The temple is situated within the Frasassi Caves complex, a breathtaking natural wonder known for its stunning stalactite and stalagmite formations. Giuseppe Valadier was commissioned to create a structure that would harmonize with the unique natural surroundings while serving as a place of worship and contemplation. The Temple of Valadier is carved into the limestone rock and features a circular design with a domed roof. Its elegant neoclassical architecture is characterized by graceful columns and meticulous detailing. The interior of the temple boasts a serene and intimate atmosphere, making it a tranquil space for visitors to reflect and admire the beauty of both the architectural craftsmanship and the surrounding cave formations. Over the years, the Temple of Valadier has become a popular destination for tourists and those seeking a unique spiritual experience. Its location within the Frasassi Caves adds to its allure, making it a remarkable fusion of natural and architectural wonders that continues to captivate visitors from around the world.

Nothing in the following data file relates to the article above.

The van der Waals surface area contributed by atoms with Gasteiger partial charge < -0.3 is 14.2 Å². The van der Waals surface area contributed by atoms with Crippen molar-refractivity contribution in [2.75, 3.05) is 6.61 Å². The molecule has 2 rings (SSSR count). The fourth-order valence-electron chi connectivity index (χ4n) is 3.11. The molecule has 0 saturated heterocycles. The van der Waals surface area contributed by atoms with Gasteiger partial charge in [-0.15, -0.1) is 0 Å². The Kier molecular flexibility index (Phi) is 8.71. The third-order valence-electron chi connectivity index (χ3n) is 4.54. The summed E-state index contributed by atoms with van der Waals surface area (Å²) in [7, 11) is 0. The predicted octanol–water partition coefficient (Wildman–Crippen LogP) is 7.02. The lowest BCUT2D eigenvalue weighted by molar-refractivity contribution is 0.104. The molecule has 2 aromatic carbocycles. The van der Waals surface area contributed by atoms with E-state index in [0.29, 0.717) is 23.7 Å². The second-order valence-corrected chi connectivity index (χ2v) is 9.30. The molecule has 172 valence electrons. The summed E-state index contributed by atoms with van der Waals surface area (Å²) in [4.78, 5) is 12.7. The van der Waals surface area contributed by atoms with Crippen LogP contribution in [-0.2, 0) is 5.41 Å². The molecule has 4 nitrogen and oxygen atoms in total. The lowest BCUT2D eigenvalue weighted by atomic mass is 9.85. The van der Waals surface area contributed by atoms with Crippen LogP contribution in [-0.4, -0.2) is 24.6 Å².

San Ciriaco

The Cathedral of San Ciriaco, province of Ancona (Click here for a map)

The Cathedral of San Ciriaco, situated in Ancona is a significant religious and architectural landmark with a history dating back centuries. The cathedral is dedicated to Saint Cyriacus, an early Christian martyr and the patron saint of Ancona. The original construction of the cathedral is believed to have started in the 11th century, with subsequent additions and renovations carried out over the centuries. Its architectural style is a blend of Romanesque and Gothic influences, reflecting the evolution of architectural trends during different periods. One of the most notable features of the Cathedral of San Ciriaco is its stunning facade. The facade is adorned with intricate sculptures and decorative elements, showcasing the artistic skills of the craftsmen involved in its creation. The cathedral's interior is equally impressive, with ornate chapels, beautiful frescoes, and a sense of grandeur that befits its status as a place of worship. The cathedral has witnessed historical events and transformations over time, including periods of prosperity and cultural exchange.